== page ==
Secondary Natural Gas Recovery: Targeted Technology Applications for Infield Reserve Growth in Fluvial Reservoirs, Stratton Field, South Texas

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Integrated evaluations of geology, geophysics, reservoir engineering, and petrophysics were conducted for mid-Oligocene-age fluvial reservoirs in Stratton field as part of this study. Located in South Texas within the Frio Fluvial-Deltaic Sandstone along the Vicksburg Fault Zone play (FR-4), Stratton field represents a mature gas field with significant opportunities for natural gas reserve appreciation. These fluvial reservoirs exhibit heterogeneity and often contain multiple compartments.

The study identifies a considerable potential for reserve appreciation, with documented opportunities for a 100 percent increase in reserves within a large contiguous area of Stratton field, despite 40 years of prior development. Remaining natural gas reserves can be accessed through recompletion of existing wells that have bypassed reservoir compartments or by drilling infield wells to target compartments not effectively drained at current well spacing.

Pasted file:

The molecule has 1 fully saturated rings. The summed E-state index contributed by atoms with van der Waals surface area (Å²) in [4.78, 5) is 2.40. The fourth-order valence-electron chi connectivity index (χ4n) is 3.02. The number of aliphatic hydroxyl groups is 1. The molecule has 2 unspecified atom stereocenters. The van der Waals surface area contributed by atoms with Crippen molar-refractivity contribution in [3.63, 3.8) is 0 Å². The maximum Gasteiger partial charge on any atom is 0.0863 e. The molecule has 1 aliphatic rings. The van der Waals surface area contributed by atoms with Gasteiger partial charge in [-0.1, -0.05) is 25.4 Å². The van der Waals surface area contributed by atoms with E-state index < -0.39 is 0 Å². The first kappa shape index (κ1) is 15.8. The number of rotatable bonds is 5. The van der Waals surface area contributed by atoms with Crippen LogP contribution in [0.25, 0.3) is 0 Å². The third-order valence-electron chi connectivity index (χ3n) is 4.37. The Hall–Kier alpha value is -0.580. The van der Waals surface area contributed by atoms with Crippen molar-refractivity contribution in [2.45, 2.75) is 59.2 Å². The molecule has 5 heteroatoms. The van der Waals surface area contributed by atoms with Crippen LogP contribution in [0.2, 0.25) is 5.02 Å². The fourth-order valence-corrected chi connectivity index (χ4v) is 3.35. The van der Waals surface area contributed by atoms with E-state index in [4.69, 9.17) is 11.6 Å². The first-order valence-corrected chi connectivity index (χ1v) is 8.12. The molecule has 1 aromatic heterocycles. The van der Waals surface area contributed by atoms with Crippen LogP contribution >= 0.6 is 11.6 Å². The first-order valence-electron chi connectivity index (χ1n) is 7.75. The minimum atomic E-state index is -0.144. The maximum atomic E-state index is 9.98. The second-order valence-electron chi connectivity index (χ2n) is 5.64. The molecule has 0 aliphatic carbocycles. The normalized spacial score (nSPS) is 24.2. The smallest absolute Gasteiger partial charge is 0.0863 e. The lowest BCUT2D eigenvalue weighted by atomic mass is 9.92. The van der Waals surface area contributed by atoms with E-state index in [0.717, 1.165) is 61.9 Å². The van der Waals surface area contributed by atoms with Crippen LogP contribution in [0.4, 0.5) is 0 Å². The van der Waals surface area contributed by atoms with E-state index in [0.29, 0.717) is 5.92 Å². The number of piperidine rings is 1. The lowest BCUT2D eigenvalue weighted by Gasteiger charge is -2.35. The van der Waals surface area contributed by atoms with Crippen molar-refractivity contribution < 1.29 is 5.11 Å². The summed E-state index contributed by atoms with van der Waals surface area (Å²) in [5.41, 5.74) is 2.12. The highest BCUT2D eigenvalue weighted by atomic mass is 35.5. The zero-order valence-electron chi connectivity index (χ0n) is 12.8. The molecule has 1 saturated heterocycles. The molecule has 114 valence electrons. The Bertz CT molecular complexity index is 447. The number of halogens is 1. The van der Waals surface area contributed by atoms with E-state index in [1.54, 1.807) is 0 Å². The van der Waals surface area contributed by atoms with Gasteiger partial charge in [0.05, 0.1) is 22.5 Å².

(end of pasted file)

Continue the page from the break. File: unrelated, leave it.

Exploration efforts to discover new reservoirs, identify incompletely drained compartments, or tap bypassed gas zones in old fields can benefit from detailed geological studies integrating engineering, petrophysical, and geophysical methodologies. Various geophysical techniques, including 3-D surface seismic, vertical seismic profiling, amplitude versus offset, and 2-D seismic inversion, were utilized to visualize subtle changes in reservoir topology and compartment boundaries at depths as low as 6,800 ft.

The study delineates three classes of compartment sizes based on analysis of ten groups of Frio reservoirs. Forward stochastic modeling of maximum gas recovery suggests that well spacings of 340, 200, and 60 acres (or less) offer optimal gas-contact efficiency in large, medium, and small compartment size reservoirs, respectively.


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